To the layperson, acupuncturists and Doctors of Oriental Medicine are fonts of encyclopedic knowledge, using several complex diagnostic tools under their belt such as pulse diagnosis. But they also have a secret to help “nurse” their patients back to balance that’s shockingly so simple: The 8 Principles.
The 8 principles of diagnosis in TCM are four pairs of opposites. Even the most confounding, complex cases can be brought back to balance using these simple 8 principles.
Achieve Optimal Yin/Yang Balance With The 8 Diagnostic Principles of TCM
The easiest concept to understand in TCM is that optimal health depends on Yin/Yang balance. But surprise, surprise, because of stress, it’s very easy for that balance to be knocked off-kilter. And when Yin/Yang falls out of balance, the following 3 functional operating systems or entities as they’re known in TCM are effected:
- 5 Fundamental Substances: Qi (energetic life force circulating through the body); Blood; bodily fluids; Jing (essence; the soul and physical life force; the will to live); and Shen (spirit and seat of consciousness)
- Organ systems
- Meridians: Energy “pipelines” through which Qi flows
These entities perform all the critical functions of the body. But when one of these functional entities isn’t working correctly, health suffers.
So how does a TCM practitioner help their patient get back to balance? By using the 8 Principles to pinpoint where disharmony in the body originates.
What Are The 8 Diagnostic Principles of TCM?
They are so simple that a child can understand them; at least a pretty sharp kid anyway.
The 8 Principles are four pairs of opposites:
The last three pairs on the above list are all governed by Yin and Yang. Cold, deficiency and internal are Yin qualities while their opposites are Yang.
To examine a patient’s diagnostic patterns, TCM uses these 4 pairs to assess what’s going on behind the scenes. Let’s dive in and “play TCM doctor” with an example.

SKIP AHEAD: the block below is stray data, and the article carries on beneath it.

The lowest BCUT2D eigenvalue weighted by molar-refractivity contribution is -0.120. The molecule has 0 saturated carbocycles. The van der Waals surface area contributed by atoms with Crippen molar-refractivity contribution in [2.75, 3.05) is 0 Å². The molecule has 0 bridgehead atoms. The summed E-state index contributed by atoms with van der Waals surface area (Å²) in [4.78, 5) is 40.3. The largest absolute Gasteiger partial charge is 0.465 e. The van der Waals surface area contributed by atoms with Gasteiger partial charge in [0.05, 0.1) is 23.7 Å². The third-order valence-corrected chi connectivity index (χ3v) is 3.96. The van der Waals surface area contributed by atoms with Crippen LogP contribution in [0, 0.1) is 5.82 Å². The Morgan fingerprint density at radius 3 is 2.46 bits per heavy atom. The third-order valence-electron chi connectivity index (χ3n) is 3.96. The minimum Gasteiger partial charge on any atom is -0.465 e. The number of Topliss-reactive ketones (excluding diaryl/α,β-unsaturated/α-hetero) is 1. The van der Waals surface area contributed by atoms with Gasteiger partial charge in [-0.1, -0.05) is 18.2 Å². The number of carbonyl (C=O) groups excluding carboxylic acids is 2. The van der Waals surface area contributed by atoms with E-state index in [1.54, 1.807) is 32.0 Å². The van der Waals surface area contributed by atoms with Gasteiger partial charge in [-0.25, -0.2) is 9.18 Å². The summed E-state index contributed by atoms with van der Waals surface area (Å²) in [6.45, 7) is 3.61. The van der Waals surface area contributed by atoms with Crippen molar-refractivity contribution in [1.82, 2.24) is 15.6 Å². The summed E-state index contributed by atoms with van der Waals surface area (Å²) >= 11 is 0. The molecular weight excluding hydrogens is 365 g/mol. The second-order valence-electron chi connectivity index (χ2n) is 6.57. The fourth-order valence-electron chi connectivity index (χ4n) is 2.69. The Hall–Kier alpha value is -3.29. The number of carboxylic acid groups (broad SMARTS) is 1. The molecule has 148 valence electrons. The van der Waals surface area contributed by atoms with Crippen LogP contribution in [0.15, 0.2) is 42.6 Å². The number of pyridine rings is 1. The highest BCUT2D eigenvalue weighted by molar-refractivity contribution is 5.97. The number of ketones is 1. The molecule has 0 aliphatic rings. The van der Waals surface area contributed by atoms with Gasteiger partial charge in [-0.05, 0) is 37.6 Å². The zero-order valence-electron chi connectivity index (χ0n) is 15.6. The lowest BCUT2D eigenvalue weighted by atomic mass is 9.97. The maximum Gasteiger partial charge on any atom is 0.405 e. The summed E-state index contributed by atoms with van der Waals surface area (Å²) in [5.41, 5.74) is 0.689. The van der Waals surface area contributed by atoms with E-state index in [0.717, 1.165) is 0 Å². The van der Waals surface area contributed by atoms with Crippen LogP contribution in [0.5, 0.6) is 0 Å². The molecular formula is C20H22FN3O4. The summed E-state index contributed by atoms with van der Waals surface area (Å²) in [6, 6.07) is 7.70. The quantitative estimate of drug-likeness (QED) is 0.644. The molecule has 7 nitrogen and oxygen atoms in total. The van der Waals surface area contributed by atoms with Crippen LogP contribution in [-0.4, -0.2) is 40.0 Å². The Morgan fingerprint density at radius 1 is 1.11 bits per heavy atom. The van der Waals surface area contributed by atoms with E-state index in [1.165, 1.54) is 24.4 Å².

Obviously, if a person presents with fever, that’s a sure fire indication of heat (hot). But there are several other heat-related conditions such as rapid pulse, sore throat, dark urine, rashes and green mucus.
To examine a patient’s diagnostic patterns, TCM uses these 4 pairs to assess what’s going on behind the scenes.
On the other hand, nausea, runny stool, discomfort in the abdominal area, vomiting or diarrhea are cold patterns. And so is the obvious example of catching a cold.
These symptoms are indications that cold is combined with the principle of interior (internal). However, when the principles of cold and external are present, the patient may experience body chills and soreness in the muscles and joints.
Where did the disharmony of Yin/Yang energies originate? This is the core concept of internal and external. An easy example of disharmony originating from the exterior are airborne influences that cause runny noses, coughing and the like.
On the other hand, using the 8 principles of diagnostics in TCM, if a patient presents with persistent digestive problems, this is a clear indication of internal disharmony of the Spleen or Stomach organ system.
How is your level of Qi, Blood and Yin/Yang in the body? Do you have too much, not enough or the perfect Goldilocks zone?
In order to feel fabulously fit with plenty of vim and vigor, you need to have the right amount of these precious substances. Deficiency means you don’t have enough of one or more of the three precious substances, while excess of any of the three can result in stagnation. (You can think of stagnation as a traffic jam; nothing is moving.)
Dizziness is an easy example relating to deficiency of Blood. Deficiency in Qi results in feeling sluggish.
Meanwhile, simple examples of excess include swelling if there’s too much of any fluid in a particular area of the body. Mucus and phlegm are also indications of excess in the body.
All three pairs of patterns above contain Yin and Yang elements. If a patient presents with a diagnostic pattern of night sweats or hot flashes, this indicates a deficiency of Yin. In this case, the TCM practitioner may prescribe a formula to “cool the engines” of the patient with a Yin tonic.
Now that you understand the 8 Principles of Diagnosis in TCM, you’re not exactly ready to receive your DOM (Doctorate of Oriental medicine). However, the basics of this thousands-of-years-old method of achieving balance remains the TCM practitioner’s equivalent of the Western doctor’s stethoscope, blood pressure monitor, digital thermometer and that thingy that whacks you on the knee to check your reflexes.